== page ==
|Sunset as seen from my apartment|
|Angel contemplating the arrival of Spring.|
My mother always thought sunset was the saddest point of the day. She felt lonely when the light began to leave. Perhaps it meant to her that life was moving along quickly and her children were growing up and growing away from her. She was affected by nature and she felt a nostalgia that nature can bring. Although she didn't express it artistically, she certainly appreciated the art that others created having been inspired by nature.
Ryokan would feel nostalgia about the elements:
Invades my heart in autumn,
When I sit alone,
Hearing a cold shower pour
Down upon rustling bamboos.
I doubt that many people who witnessed the green flash that night in San Francisco ran home to paint it or write poems about it. But, we all knew we had received something unusual, perhaps a once in a lifetime experience of it that connected us more deeply to natural life, and something larger than we are alone. We all clearly celebrated the phenomenon. I know I will never forget it, but then, I tend to feel that nature is a part of my whole being and I'm thoroughly noticing and enjoying the sunsets here. As with many, I too feel the importance of natural things such as noticing the sky, the way light falls on trees, the activity of squirrels in the garden, how trees bend and sing in the wind, and how on a gorgeous morning it moves us to say hello with a smile when we pass on the sidewalk. Ryokan writes:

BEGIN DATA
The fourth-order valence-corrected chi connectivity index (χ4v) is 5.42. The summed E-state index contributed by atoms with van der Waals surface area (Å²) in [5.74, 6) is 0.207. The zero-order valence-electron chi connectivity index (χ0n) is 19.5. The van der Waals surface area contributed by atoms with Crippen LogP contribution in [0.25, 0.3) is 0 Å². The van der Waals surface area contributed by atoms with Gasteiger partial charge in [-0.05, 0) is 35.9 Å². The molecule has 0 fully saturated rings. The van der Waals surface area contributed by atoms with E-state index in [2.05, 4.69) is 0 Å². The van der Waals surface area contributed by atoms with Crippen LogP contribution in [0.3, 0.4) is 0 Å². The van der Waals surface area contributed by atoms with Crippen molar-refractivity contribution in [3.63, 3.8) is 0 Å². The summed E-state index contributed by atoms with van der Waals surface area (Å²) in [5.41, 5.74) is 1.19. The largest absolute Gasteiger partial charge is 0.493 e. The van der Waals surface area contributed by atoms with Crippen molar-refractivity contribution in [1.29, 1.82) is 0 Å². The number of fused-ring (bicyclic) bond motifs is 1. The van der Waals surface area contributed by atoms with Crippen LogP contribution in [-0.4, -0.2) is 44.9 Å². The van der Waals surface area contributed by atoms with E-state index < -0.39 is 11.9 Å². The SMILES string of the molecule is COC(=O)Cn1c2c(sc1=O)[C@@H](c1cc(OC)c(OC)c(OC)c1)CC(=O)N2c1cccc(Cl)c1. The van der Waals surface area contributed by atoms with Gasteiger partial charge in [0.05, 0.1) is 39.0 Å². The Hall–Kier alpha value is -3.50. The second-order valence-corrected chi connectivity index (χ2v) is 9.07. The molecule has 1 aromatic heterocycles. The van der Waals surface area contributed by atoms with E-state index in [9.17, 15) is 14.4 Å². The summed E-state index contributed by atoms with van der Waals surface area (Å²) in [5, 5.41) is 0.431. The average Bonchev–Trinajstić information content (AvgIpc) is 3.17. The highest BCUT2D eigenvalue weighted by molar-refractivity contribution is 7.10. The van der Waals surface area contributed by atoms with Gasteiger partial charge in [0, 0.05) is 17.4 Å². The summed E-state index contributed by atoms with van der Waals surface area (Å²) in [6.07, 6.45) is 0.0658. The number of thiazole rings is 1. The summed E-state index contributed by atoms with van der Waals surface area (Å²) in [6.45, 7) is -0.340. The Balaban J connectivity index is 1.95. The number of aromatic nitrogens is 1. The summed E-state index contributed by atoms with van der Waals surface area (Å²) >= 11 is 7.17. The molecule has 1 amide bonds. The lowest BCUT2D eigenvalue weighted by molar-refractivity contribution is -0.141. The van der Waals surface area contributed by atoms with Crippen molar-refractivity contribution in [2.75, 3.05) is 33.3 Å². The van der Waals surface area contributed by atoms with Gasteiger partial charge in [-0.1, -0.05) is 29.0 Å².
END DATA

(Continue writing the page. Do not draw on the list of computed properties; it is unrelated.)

On the autumn moor,
Glowing with the setting sun,
Amid late flowers
Let me stay with butterflies,
Rapt in a dream of one night.